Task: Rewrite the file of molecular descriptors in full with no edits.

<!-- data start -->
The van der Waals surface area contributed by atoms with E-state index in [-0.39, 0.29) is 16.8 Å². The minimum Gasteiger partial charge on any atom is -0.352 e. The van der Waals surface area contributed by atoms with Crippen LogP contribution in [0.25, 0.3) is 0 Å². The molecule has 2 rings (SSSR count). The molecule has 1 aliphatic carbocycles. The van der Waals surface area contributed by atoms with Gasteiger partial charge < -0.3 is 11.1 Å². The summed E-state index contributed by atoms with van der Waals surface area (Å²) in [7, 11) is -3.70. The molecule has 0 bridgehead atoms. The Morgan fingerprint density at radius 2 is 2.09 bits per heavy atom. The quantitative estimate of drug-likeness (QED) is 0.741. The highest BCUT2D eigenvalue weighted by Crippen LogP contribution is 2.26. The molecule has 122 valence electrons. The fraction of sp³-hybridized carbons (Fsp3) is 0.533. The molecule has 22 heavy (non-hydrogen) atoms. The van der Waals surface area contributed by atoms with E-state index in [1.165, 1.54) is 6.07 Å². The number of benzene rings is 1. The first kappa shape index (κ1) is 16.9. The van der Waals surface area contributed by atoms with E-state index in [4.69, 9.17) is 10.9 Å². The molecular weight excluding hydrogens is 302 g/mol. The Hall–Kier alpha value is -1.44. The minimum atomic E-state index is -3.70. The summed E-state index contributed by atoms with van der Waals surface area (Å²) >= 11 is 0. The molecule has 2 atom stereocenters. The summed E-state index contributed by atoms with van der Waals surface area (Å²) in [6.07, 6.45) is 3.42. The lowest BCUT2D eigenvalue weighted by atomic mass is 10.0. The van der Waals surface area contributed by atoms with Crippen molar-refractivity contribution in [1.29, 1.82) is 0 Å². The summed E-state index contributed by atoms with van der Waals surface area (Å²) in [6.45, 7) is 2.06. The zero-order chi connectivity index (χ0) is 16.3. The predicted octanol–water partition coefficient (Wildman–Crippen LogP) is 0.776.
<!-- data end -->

The van der Waals surface area contributed by atoms with E-state index in [-0.39, 0.29) is 16.8 Å². The minimum Gasteiger partial charge on any atom is -0.352 e. The van der Waals surface area contributed by atoms with Crippen LogP contribution in [0.25, 0.3) is 0 Å². The molecule has 2 rings (SSSR count). The molecule has 1 aliphatic carbocycles. The van der Waals surface area contributed by atoms with Gasteiger partial charge < -0.3 is 11.1 Å². The summed E-state index contributed by atoms with van der Waals surface area (Å²) in [7, 11) is -3.70. The molecule has 0 bridgehead atoms. The Morgan fingerprint density at radius 2 is 2.09 bits per heavy atom. The quantitative estimate of drug-likeness (QED) is 0.741. The highest BCUT2D eigenvalue weighted by Crippen LogP contribution is 2.26. The molecule has 122 valence electrons. The fraction of sp³-hybridized carbons (Fsp3) is 0.533. The molecule has 22 heavy (non-hydrogen) atoms. The van der Waals surface area contributed by atoms with E-state index in [1.165, 1.54) is 6.07 Å². The number of benzene rings is 1. The first kappa shape index (κ1) is 16.9. The van der Waals surface area contributed by atoms with E-state index in [4.69, 9.17) is 10.9 Å². The molecular weight excluding hydrogens is 302 g/mol. The Hall–Kier alpha value is -1.44. The minimum atomic E-state index is -3.70. The summed E-state index contributed by atoms with van der Waals surface area (Å²) >= 11 is 0. The molecule has 2 atom stereocenters. The summed E-state index contributed by atoms with van der Waals surface area (Å²) in [6.07, 6.45) is 3.42. The lowest BCUT2D eigenvalue weighted by atomic mass is 10.0. The van der Waals surface area contributed by atoms with Crippen molar-refractivity contribution in [1.29, 1.82) is 0 Å². The summed E-state index contributed by atoms with van der Waals surface area (Å²) in [6.45, 7) is 2.06. The zero-order chi connectivity index (χ0) is 16.3. The predicted octanol–water partition coefficient (Wildman–Crippen LogP) is 0.776.